9. A commissioner, while developing new zoning ordinances, begins to wonder whether the effect or the intent (or both) of zoning laws makes them discriminatory.

10. A BIR director, in determining which (religious) organizations should be exempted from tax, is forced to define what counts as a "religion" or "religious group."

11. A concerned mother, having decided to convert her CPP-NPA communist son, is forced to read the Communist Manifesto and to do some thinking about Marxist and capitalist ideologies.

We could continue the list indefinitely. But already you can see that given a particularly relevant problem, even the "nonphilosopher" is lured into a modest amount of philosophical thinking. In examining possible responses, that person will probably discover a commitment to certain philosophical theses.

Thursday, March 22, 2007

Heroes: A Sword to Protect

What makes the hero? A quick analysis of this question would reveal that in every hero story, there is someone who, sometimes by choice (like Achilles or Bruce Wayne) or by uncontrolled circumstance (like Frodo or Peter Parker), is forced to rise above the ordinary and go beyond the limits of those around him or her. A hero/heroine is someone who has dared to fly, to live for something greater. This is our common idea of the hero/heroine. Joseph Campbell, the guru of mythology studies, talks about the archetype "hero" in terms of a formula: the Challenge, the Journey, and the Return. The hero identity, according to Campbell, fulfills each step in this formula in one way or the other.

However, the question of "What makes a hero?" is, in my opinion, neither formula nor feat. At the core of every true hero is a driving force, a power behind the true Hero, that brings an individual to reach into the stars. It is the motive energy that fuels the feats of greatness that set the Hero apart from everyone else.

Himura Kenshin, fictional swordsman of the Meiji era. Unparalleled prowess in combat, he became known as the legendary "battousai" or man-slayer. But for all of his skill, Kenshin is not a hero simply because of the lightning speed of his sword. Behind that sword is a belief, a philosophy, a motive power.

Peter Parker, free-lance photographer for the Daily Bugle of New York City. Because of a freak accident of radioactive energy, Peter Parker gained the amazing powers of a set of super-spiders: a proportional strength, lightning reflexes, the ability to leap great distances, an almost psychic "spider-sense", and the ability to produce super-strength strands of spiderweb from his wrists (some people say its natural, others say Parker developed them artificially). But for all these fantastic powers, they are not the core of why Peter Parker believes that with great power comes great responsibility.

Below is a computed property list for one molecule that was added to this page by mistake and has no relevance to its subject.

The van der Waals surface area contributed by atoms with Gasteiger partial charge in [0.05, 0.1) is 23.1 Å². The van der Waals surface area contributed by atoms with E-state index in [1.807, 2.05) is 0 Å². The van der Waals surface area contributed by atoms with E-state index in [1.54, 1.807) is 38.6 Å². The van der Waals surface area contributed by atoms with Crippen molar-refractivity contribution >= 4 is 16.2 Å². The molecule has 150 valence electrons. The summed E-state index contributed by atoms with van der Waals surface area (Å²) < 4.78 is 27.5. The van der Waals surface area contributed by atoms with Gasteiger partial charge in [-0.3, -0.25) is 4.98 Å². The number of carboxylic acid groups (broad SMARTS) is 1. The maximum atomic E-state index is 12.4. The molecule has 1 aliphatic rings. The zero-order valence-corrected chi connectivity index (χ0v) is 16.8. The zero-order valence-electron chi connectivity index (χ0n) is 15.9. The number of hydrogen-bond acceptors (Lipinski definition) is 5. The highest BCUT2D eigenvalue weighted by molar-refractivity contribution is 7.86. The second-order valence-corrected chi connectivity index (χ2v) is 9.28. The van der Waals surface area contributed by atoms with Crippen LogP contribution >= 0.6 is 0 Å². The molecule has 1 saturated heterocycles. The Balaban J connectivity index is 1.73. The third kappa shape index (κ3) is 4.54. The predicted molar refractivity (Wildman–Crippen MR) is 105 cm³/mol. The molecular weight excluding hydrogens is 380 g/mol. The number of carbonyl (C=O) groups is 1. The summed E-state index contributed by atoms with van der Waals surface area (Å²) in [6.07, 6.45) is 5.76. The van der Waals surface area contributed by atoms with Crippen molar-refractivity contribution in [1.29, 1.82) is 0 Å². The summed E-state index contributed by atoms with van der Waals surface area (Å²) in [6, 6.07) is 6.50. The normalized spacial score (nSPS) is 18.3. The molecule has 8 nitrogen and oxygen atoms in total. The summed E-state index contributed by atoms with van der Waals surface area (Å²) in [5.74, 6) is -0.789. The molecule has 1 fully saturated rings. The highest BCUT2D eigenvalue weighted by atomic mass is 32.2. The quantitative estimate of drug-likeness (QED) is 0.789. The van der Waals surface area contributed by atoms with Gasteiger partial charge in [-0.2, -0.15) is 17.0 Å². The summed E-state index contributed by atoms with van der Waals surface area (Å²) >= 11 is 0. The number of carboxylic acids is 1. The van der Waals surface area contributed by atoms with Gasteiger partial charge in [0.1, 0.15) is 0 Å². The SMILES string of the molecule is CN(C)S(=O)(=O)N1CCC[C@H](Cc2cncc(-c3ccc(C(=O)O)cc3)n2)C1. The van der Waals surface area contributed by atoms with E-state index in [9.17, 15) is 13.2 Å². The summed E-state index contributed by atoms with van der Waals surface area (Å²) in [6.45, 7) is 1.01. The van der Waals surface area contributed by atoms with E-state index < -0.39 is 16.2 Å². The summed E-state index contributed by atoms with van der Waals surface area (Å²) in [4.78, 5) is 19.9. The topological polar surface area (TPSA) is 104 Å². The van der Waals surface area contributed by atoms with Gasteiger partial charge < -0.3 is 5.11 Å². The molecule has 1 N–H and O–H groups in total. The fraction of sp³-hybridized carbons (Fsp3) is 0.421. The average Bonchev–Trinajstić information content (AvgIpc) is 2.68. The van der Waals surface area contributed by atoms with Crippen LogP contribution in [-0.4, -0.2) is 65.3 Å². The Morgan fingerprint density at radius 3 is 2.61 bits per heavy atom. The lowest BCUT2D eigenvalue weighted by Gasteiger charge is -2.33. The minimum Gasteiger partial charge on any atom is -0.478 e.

Luke Skywalker, the last Jedi. At the end of the trilogy, Luke faces his father, now the twisted Sith Lord Darth Vader. The Emperor, Darth Sidious, watches the final battle between Luke and Vader with amusement: it is apparent that the Force is even stronger in Luke than in Anakin, and soon, Darth Vader is begging for mercy. The Emperor bids Luke to kill Vader, and complete his transition to the Dark Side. But Luke finds a strength within himself, a hidden power that overcomes the overwhelming influence of the Dark Side. Instead of cutting Darth Vader down with a final blow, Luke turns to the Emperor and throws away his lightsaber, the symbol of a Jedi's skill in combat and the constant conflict that rages between the Dark and the Light. He tosses it, and proclaims his identity as a Jedi, and becomes a hero.

I could probably go further with illustrations from heroes in pop culture (Cloud from Final Fantasy VII, Leonidas from 300, Al Simmons from Todd McFarlene's Spawn comics), but let's stop with the three I've already discussed.

It wasn't simple power or skill that truly made them heroic; even the bad guys have power and skill. Neither does ideology make a hero either: Kenshin had his philosophy of samurai honor, Peter Parker has the whole "with great power comes great responsibility" mantra, and of course Luke is a Jedi, a Star Wars Knight's Templar. My point is that anyone can develop a skill, and anyone can hold on to a philosophy. Something else is at work here, something deeper.

Kenshin fought, not because of his ideals, but to protect those he loved. Peter Parker, constantly leaping from his window, everyday comes back to Mary Jane. Luke, for the love of his sister and his father, found the strength to resist the Emperor.

It was because of a developed sense of selflessness and love that drove these characters to become great. Not everyone understands the concept of love; take Anakin, whose love was actually based on selfish possessiveness of Padme. It takes trial, it takes persistence and time for love to truly become the power behind the hero.

Love is ultimately the core of what makes the Hero different from any other great individual. The title of Hero is a title of someone who has done something because of love.


Politics by Lottery: A modest proposal